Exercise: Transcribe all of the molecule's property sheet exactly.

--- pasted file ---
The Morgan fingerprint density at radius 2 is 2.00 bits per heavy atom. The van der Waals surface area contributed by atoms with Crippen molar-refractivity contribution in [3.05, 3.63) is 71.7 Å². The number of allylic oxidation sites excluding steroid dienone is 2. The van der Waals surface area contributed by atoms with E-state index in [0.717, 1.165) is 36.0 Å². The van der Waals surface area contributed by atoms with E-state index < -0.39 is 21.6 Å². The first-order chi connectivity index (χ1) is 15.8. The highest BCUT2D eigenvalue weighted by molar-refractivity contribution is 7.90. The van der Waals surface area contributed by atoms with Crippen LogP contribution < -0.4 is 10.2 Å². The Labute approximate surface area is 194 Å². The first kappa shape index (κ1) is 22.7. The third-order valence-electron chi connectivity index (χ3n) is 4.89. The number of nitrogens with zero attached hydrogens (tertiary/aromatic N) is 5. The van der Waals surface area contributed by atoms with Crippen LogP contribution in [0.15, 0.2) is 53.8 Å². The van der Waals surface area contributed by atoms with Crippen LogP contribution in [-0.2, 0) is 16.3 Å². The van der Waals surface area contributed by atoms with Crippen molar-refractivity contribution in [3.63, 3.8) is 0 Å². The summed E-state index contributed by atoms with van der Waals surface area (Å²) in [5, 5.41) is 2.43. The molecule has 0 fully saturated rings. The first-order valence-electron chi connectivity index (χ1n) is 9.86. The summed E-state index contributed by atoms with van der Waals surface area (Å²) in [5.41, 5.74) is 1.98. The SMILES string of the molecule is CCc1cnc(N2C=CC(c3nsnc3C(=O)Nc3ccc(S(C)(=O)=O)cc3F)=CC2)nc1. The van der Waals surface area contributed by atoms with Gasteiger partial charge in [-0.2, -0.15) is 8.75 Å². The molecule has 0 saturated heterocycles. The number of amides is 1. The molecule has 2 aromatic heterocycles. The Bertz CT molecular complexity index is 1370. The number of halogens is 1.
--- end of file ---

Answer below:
The Morgan fingerprint density at radius 2 is 2.00 bits per heavy atom. The van der Waals surface area contributed by atoms with Crippen molar-refractivity contribution in [3.05, 3.63) is 71.7 Å². The number of allylic oxidation sites excluding steroid dienone is 2. The van der Waals surface area contributed by atoms with E-state index in [0.717, 1.165) is 36.0 Å². The van der Waals surface area contributed by atoms with E-state index < -0.39 is 21.6 Å². The first-order chi connectivity index (χ1) is 15.8. The highest BCUT2D eigenvalue weighted by molar-refractivity contribution is 7.90. The van der Waals surface area contributed by atoms with Crippen LogP contribution < -0.4 is 10.2 Å². The Labute approximate surface area is 194 Å². The first kappa shape index (κ1) is 22.7. The third-order valence-electron chi connectivity index (χ3n) is 4.89. The number of nitrogens with zero attached hydrogens (tertiary/aromatic N) is 5. The van der Waals surface area contributed by atoms with Crippen LogP contribution in [0.15, 0.2) is 53.8 Å². The van der Waals surface area contributed by atoms with Crippen LogP contribution in [-0.2, 0) is 16.3 Å². The van der Waals surface area contributed by atoms with Crippen molar-refractivity contribution in [3.63, 3.8) is 0 Å². The summed E-state index contributed by atoms with van der Waals surface area (Å²) in [5, 5.41) is 2.43. The molecule has 0 fully saturated rings. The first-order valence-electron chi connectivity index (χ1n) is 9.86. The summed E-state index contributed by atoms with van der Waals surface area (Å²) in [5.41, 5.74) is 1.98. The SMILES string of the molecule is CCc1cnc(N2C=CC(c3nsnc3C(=O)Nc3ccc(S(C)(=O)=O)cc3F)=CC2)nc1. The van der Waals surface area contributed by atoms with Gasteiger partial charge in [-0.2, -0.15) is 8.75 Å². The molecule has 0 saturated heterocycles. The number of amides is 1. The molecule has 2 aromatic heterocycles. The Bertz CT molecular complexity index is 1370. The number of halogens is 1.